The next spring, Kanemoto’s ports had been incorporated—just as he had originally cut them—into the new TD1-C of 1967–’68. And a year after that, the revolutionary TD2 had something even better: two pairs of transfer ports per cylinder, fed directly from the crankcase; no more restrictive little slots. To make this possible, Yamaha had changed both the cylinder castings and the crankcase. Claimed output for the three 250s had been 35 hp for TD1-B, 38 for TD1-C, and a substantial increase to 44 hp for the new TD2. Evidently there was value in increased transfer-port area, and perhaps also in the improved directional control that four ports per cylinder could provide.

When you get a cluster of hard-working racers working on a problem, the variety and imaginativeness of their approaches to problems soon come up with something that works.

But why did this change come from kart racing rather than from degreed engineers armed with costly instrumentation? You could ask the same about why today’s 8,000-hp top-fuel drag engines came from hot-rodders rather than from automotive research centers. When you get a cluster of hard-working racers working on a problem, the variety and imaginativeness of their approaches to problems soon come up with something that works. Let’s try it, even if it shouldn’t work!

As progressive as the TD2’s cylinders were, they and many designs yet to come retained a feature of the past: Their main or “A” transfer pair were large—25mm wide at the cylinder wall—while the new “B” pair, added behind them and still inspired by Kanemoto’s little slot ports, were less than half as wide. This was even more true of Yamaha’s 350cc twin, the TR2. The roofs of all four TD2 transfers were flat, causing the emerging flows to stick to the piston crown. The “A” pair were angled away from the exhaust at a little over 35 degrees, but the “B” pair were aimed back only slightly.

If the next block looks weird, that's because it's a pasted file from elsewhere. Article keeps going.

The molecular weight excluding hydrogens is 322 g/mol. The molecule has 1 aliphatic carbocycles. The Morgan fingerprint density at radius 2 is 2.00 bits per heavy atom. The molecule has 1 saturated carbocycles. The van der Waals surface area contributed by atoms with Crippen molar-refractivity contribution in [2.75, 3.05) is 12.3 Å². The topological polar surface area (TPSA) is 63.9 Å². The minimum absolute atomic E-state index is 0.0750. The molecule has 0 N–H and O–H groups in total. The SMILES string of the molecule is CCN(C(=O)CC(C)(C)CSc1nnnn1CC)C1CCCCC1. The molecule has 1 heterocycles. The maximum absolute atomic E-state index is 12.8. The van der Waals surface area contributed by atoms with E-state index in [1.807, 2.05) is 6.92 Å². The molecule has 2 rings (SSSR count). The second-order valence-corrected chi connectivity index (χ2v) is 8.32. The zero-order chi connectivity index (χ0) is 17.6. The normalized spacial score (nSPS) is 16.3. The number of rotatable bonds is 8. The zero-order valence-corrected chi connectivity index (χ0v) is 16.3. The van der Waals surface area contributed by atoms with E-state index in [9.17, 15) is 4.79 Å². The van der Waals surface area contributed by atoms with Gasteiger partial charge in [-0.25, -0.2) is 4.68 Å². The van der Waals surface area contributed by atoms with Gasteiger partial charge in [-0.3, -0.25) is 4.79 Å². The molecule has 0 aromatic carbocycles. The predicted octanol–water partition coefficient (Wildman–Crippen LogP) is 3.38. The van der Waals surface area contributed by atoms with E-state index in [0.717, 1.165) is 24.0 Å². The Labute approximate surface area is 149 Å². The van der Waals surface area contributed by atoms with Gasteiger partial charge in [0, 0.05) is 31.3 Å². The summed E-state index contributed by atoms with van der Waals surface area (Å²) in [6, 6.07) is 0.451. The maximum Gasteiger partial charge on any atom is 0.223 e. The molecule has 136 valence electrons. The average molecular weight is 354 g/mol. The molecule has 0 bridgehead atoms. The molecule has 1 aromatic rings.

Gordon Jennings, author of the much-loved Two-Stroke Tuner's Handbook (copies are going for $500 on Amazon), regarded it as important that all transfer flows should be aimed back at the non-exhaust cylinder wall in this way.

Just for the sake of confusion, however, Yamaha did not choose to redesign the crankcase of the 350 as it had that of the 250, so the 350s that scared the daylights out of the AMA roadracing establishment in 1968 by finishing second and third in the Daytona 200 were made with little-afterthought “B” transfers fed in TD1-C fashion through holes in the pistons. Kel Carruthers was able to improve on that in 1971 by cutting those “B” transfers all the way down to the crankcase, ending up with almost no area for sealing at the crankcase-to-cylinder gasket level. To make the best of that, he used copper base gaskets.

Although the main “A” transfers on the 350 had nice flat roofs, those of the piston-fed “B” transfers were aimed upward at about 45 degrees. The same would be true of the TZ750, about to arrive in 1974.

Visiting my permanent collection, I pulled out a Kawasaki H1 cylinder (that was the three-cylinder 500, arriving like the TD2 in 1969). It has fairly small “A” transfers with slightly up-angled roofs, aimed away from the exhaust port at 38 degrees, but then its quite tiny “B” pair have roofs sloping up at 30 or so degrees and aimed at the back cylinder wall.

Three years later, in the three-cylinder 750cc H2, Kawasaki did things completely differently. The “A” and “B” transfer pairs are now of equal sizes, all have quite flat roofs (no upflow angle), and are aimed away from the exhaust port at less than 30 degrees. And the “B” pair are aimed right at each other, not at the back (non-exhaust) cylinder wall.

Meanwhile Suzuki in its 500cc twin and 750cc triple resolutely soldiered on with just two quite large “A” transfers—no “B” transfers at all!

This leaves us with the question, “Where is the pattern here?” The diversity of solutions from the three two-stroke makers suggests there isn’t one. So where do we go from here?